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Safety Edge Talking Points

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Background

The Every Day Counts initiative was launched to identify and deploy innovation aimed at shortening project delivery, enhancing the safety of our roadways, and protecting the environment. Five technologies were selected for accelerating technology and innovation deployment, one of which is the Safety Edge.

What is the Safety Edge?

The Safety Edge is a paving detail that consolidates the pavement edge into a 30-degree angle to mitigate pavement-edge drop-offs.

The Challenge with Pavement-Edge Drop-offs

  • One cause of roadway departure crashes, particularly on rural two-lane highways, is vertical pavement-edge drop-offs. These drop-offs develop during paving or over the life of the pavement as the material adjacent to the pavement settles, erodes, or is worn away.

  • A pavement-edge drop-off can create problems after a vehicle driver drifts off the pavement and drops onto an unpaved surface and tries to re-enter the roadway. While attempting to steer back onto the pavement, the tires can start to rub intensely against the vertical edge of the pavement, causing tire-scrubbing. This can make it difficult for a driver to safely re-enter the paved travel lane. Drivers attempting to return immediately to the paved roadway can over-steer and lose control of their vehicles.

  • The problem of pavement-edge drop-offs begins at the time of conventional construction. The new pavement typically adds a drop-off. These edges may initially be at an angle, but become more vertical quickly, as the unconfined edge material does not adhere to the pavement mat.

  • Many agencies mitigate the drop-off by grading the adjacent unpaved material so that it is flush with the top of the pavement. This is the recommended practice; however, frequent maintenance is required to address the recurring issues of settling material, tire wear and erosion that occur at varying rates along the corridor.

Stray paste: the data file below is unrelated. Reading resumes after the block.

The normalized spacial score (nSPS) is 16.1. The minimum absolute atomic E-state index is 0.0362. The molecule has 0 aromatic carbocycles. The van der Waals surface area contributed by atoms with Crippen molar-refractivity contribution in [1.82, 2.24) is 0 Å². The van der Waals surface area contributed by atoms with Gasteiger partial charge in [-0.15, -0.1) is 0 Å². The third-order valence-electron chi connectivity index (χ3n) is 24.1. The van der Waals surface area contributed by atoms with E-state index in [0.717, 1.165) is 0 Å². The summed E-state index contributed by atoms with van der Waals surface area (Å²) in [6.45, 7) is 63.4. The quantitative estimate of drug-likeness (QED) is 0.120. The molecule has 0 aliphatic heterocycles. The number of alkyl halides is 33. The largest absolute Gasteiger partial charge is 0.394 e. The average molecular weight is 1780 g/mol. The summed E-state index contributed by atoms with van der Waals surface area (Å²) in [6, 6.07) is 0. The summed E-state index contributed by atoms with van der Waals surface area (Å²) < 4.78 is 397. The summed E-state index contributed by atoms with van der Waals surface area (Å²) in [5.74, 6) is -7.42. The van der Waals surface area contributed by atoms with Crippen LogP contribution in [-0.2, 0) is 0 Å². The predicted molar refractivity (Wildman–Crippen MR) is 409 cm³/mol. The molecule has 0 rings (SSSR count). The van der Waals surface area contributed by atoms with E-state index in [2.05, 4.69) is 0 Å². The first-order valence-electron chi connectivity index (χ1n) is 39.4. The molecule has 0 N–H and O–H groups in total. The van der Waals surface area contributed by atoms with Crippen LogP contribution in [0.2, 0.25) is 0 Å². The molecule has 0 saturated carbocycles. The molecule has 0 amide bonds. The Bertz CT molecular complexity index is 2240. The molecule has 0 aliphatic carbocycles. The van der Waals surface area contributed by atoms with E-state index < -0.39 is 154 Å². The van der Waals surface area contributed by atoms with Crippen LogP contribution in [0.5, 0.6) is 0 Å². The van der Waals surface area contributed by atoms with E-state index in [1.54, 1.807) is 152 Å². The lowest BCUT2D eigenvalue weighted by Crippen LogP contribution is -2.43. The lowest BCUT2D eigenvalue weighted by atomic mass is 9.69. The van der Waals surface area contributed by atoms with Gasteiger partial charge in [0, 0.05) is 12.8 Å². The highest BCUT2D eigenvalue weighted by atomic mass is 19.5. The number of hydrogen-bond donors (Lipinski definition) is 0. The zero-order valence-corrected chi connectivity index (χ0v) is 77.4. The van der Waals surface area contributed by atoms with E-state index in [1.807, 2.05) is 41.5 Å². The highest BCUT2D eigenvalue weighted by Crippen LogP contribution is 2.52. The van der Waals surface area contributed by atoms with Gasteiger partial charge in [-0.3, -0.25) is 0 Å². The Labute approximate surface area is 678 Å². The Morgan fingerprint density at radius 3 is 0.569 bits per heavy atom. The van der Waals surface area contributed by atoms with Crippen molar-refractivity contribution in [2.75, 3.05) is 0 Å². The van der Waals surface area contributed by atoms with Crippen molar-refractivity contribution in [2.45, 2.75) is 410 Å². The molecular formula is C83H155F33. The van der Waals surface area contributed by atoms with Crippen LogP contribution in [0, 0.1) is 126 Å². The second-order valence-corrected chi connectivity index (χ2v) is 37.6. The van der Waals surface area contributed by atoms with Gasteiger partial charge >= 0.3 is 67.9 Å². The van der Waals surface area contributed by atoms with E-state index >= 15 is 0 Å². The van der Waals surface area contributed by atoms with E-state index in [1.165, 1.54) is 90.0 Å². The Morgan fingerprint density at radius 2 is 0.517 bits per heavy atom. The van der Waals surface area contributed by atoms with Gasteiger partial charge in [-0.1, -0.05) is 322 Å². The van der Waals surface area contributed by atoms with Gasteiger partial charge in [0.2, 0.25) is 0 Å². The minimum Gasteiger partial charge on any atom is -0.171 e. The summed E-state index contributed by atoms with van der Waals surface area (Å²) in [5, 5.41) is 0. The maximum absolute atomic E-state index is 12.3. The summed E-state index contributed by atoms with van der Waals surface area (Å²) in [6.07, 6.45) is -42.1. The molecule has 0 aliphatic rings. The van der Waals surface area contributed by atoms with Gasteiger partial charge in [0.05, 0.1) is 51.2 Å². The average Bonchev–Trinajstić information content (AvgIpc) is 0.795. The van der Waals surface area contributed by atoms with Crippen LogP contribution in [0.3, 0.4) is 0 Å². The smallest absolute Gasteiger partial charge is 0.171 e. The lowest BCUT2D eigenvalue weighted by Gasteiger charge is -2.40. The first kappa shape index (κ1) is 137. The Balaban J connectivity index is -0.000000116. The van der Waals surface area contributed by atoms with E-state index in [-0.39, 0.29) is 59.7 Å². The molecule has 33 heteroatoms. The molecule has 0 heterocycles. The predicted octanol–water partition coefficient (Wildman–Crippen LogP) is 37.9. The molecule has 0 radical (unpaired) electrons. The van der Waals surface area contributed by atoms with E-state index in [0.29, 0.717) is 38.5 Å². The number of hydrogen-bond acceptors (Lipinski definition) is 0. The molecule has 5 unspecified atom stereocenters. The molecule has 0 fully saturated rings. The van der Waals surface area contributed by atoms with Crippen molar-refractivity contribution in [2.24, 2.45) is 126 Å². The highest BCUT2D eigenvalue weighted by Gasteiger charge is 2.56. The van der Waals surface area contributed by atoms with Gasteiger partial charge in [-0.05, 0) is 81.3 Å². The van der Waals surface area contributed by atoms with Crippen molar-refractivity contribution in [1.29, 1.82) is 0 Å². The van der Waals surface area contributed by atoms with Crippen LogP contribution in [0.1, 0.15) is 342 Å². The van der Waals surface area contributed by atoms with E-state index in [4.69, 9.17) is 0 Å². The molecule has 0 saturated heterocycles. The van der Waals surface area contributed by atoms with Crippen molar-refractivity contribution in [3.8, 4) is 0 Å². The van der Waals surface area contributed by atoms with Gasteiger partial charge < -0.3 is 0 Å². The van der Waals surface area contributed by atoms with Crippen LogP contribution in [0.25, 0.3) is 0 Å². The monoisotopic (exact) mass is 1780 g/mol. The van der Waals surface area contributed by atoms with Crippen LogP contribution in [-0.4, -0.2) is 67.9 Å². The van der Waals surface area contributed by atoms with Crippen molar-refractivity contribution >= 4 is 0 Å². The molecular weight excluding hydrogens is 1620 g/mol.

• Without sufficient edge durability, the new pavement edge will start to crumble and deteriorate, creating edge raveling. In addition to weakening the pavement, edge raveling can create other safety problems.

The Safety Edge Solution

  • An effective and inexpensive counter-measure to pavement-edge drop-offs is to install an angled pavement edge called the Safety Edge, during paving.

  • Studies have shown that providing a 30-degree angled edge eliminates tire-scrubbing, making the pavement edge safer for drivers and cyclists.

  • This angled edge can be easily installed at very low or no cost along the pavement edge during any paving project.

  • Research has shown that with this angled edge, tire-scrubbing will not develop so that most drivers recover safely after encountering a drop-off.

  • A commercially available shoe can be attached to a paving machine in a few minutes that forms the Safety Edge. As the paving material extrudes out of the paver, the shoe forms a consolidated pavement edge of the appropriate shape.

  • The Safety Edge is relatively inexpensive, requiring very little additional time and materials for paving. The shoe itself is inexpensive relative to the cost of the entire paving project.

  • The Safety Edge is also recommended for concrete pavements adjacent to graded material. There are some additional costs and special considerations for this application.

The Benefits

The Safety Edge is a proven technology with the following primary benefits:

  • Saves lives
  • Low cost
  • Improved durability

The Safety Edge:

  • Reduces crashes and saves lives by mitigating pavement edge drop-off
  • Is a low-cost, systematic improvement applied during paving
  • Improves durability by reducing edge raveling

Communicate that the Safety Edge is a simple but effective solution that can help save lives by allowing drivers who drift off highways to return to the road safely. The FHWA's goal is to accelerate the use of the Safety Edge technology, working with States to develop specifications and adopt this pavement edge treatment as a standard practice on all new and resurfacing pavement projects.

United States Department of Transportation - Federal Highway Administration

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Page last modified on August 12, 2013.
Federal Highway Administration | 1200 New Jersey Avenue, SE | Washington, DC 20590 | 202-366-4000